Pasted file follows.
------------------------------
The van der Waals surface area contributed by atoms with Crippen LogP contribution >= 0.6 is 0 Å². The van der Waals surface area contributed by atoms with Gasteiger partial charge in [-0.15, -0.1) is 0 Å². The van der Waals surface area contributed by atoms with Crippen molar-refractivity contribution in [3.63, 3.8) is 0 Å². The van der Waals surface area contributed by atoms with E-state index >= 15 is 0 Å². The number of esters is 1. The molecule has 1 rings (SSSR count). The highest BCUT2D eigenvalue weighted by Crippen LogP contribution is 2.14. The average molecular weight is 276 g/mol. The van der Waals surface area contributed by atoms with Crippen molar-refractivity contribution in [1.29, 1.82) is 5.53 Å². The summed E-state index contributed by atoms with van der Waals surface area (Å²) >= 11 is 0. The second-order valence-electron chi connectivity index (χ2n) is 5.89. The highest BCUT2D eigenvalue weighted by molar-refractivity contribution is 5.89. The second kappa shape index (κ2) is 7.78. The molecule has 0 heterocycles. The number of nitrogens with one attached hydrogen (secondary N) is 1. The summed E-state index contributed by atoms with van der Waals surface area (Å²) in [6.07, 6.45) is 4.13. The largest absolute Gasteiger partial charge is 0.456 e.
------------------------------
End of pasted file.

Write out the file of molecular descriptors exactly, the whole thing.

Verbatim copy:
The van der Waals surface area contributed by atoms with Crippen LogP contribution >= 0.6 is 0 Å². The van der Waals surface area contributed by atoms with Gasteiger partial charge in [-0.15, -0.1) is 0 Å². The van der Waals surface area contributed by atoms with Crippen molar-refractivity contribution in [3.63, 3.8) is 0 Å². The van der Waals surface area contributed by atoms with E-state index >= 15 is 0 Å². The number of esters is 1. The molecule has 1 rings (SSSR count). The highest BCUT2D eigenvalue weighted by Crippen LogP contribution is 2.14. The average molecular weight is 276 g/mol. The van der Waals surface area contributed by atoms with Crippen molar-refractivity contribution in [1.29, 1.82) is 5.53 Å². The summed E-state index contributed by atoms with van der Waals surface area (Å²) >= 11 is 0. The second-order valence-electron chi connectivity index (χ2n) is 5.89. The highest BCUT2D eigenvalue weighted by molar-refractivity contribution is 5.89. The second kappa shape index (κ2) is 7.78. The molecule has 0 heterocycles. The number of nitrogens with one attached hydrogen (secondary N) is 1. The summed E-state index contributed by atoms with van der Waals surface area (Å²) in [6.07, 6.45) is 4.13. The largest absolute Gasteiger partial charge is 0.456 e.